The Real Thing: A Real Coup

October 12, 1992

No doubt you've seen those Coca-Cola commercials featuring happy, soda-sipping folks with ear-to-ear grins.

Well, the scene probably won't be much different today when officials of the state, Howard County and Coca-Coca Enterprises announce the company's plans to build a massive, state-of-the-art manufacturing and bottling plant in Dorsey.

Mark Wasserman, secretary of the state's Department of Economic and Employment Development, beams, "This is really a ray of sunshine, after a long, rainy day" of bad economic news.

Howard County leaders are wearing glad expressions because the $100 million, 650,000-square-foot plant will generate an estimated $4 million a year in local property taxes.

And when operations begin in about two years, the company will become the fifth largest private employer in the county.

Details of other economic spin-offs aren't yet available, but government officials seem certain the new plant will produce numerous benefits -- and reasons to smile -- throughout the region and the state.

For example, the facility will create 700 jobs, almost all to be filled by local residents, and will require constructing new rail lines for frequent CSX deliveries of manufacturing materials.

Maryland comes out even more of a winner because the plant will centralize the company's regional operations and necessitate the closing of smaller Coke operations here and in other states. If Coca-Cola Enterprises had settled in Virginia, which had been a possibility, then Maryland would have lost not only this major acquisition but also the Coke interests already here.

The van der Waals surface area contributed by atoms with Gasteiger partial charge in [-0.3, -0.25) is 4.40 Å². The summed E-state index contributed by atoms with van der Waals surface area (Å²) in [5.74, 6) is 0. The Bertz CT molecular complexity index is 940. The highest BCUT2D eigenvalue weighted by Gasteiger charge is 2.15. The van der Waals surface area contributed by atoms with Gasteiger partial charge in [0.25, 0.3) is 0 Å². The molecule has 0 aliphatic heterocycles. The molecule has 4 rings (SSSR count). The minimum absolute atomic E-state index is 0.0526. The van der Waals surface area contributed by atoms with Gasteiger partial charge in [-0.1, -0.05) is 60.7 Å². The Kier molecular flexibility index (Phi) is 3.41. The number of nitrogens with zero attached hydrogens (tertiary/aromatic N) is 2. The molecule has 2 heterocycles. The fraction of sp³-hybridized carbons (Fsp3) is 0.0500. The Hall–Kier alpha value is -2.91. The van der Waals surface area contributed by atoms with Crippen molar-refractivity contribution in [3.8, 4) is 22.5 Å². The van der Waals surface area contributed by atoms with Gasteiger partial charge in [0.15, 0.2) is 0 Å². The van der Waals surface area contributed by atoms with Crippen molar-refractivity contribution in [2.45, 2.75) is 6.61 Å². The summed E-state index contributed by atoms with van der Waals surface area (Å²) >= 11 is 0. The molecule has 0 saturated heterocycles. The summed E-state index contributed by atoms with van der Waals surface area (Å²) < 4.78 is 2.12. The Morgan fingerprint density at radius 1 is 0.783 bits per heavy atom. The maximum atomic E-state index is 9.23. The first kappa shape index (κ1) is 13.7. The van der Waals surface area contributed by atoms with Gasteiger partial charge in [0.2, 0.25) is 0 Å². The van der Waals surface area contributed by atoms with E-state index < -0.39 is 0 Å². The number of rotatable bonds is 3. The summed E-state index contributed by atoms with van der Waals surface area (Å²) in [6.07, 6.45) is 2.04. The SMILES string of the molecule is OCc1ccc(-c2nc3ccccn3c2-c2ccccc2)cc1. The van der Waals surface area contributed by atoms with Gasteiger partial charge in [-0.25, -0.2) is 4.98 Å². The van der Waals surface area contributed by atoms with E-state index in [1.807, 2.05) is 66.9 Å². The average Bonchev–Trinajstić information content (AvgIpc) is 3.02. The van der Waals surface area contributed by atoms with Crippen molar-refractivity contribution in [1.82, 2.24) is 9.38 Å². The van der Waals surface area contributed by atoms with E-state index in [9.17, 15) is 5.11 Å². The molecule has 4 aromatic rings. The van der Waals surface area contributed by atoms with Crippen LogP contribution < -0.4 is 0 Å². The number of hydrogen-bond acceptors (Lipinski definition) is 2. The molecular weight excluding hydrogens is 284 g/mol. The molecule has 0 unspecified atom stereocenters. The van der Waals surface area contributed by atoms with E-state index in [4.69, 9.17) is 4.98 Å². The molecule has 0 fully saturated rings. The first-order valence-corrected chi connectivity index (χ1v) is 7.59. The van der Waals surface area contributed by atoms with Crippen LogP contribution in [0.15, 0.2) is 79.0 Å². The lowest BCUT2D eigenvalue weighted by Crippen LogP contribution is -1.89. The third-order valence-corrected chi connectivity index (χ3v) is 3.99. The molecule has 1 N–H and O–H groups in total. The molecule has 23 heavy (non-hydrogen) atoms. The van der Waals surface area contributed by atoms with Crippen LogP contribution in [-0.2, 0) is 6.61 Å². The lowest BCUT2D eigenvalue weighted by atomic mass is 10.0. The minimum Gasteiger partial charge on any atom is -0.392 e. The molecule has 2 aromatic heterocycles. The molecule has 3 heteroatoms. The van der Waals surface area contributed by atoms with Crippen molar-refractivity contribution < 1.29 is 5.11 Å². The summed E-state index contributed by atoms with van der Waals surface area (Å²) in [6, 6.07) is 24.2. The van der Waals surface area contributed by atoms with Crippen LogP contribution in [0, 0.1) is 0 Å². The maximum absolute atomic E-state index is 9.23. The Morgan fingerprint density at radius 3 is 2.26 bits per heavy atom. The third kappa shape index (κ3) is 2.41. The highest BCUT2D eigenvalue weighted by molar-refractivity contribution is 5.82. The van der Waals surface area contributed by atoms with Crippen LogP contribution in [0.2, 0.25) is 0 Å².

A less tangible, but no less significant benefit of the new plant will be the boost it gives Maryland's reputation as a place to do business.

As Mr. Wasserman says, "Attracting this blue-chip company is quite a feather in the state's cap."

Residents and officials of Howard County can also take pride in having the goods to pull off such a coup. Some of the persuading came in the form of economic concessions by the county government, but ultimately the company wouldn't have come to Howard County if it didn't boast such a generally high quality of life. The good fortune of sitting in the middle of one of the nation's largest metropolitan regions didn't hurt the county either.

So, Maryland, have a Coke. And a smile.

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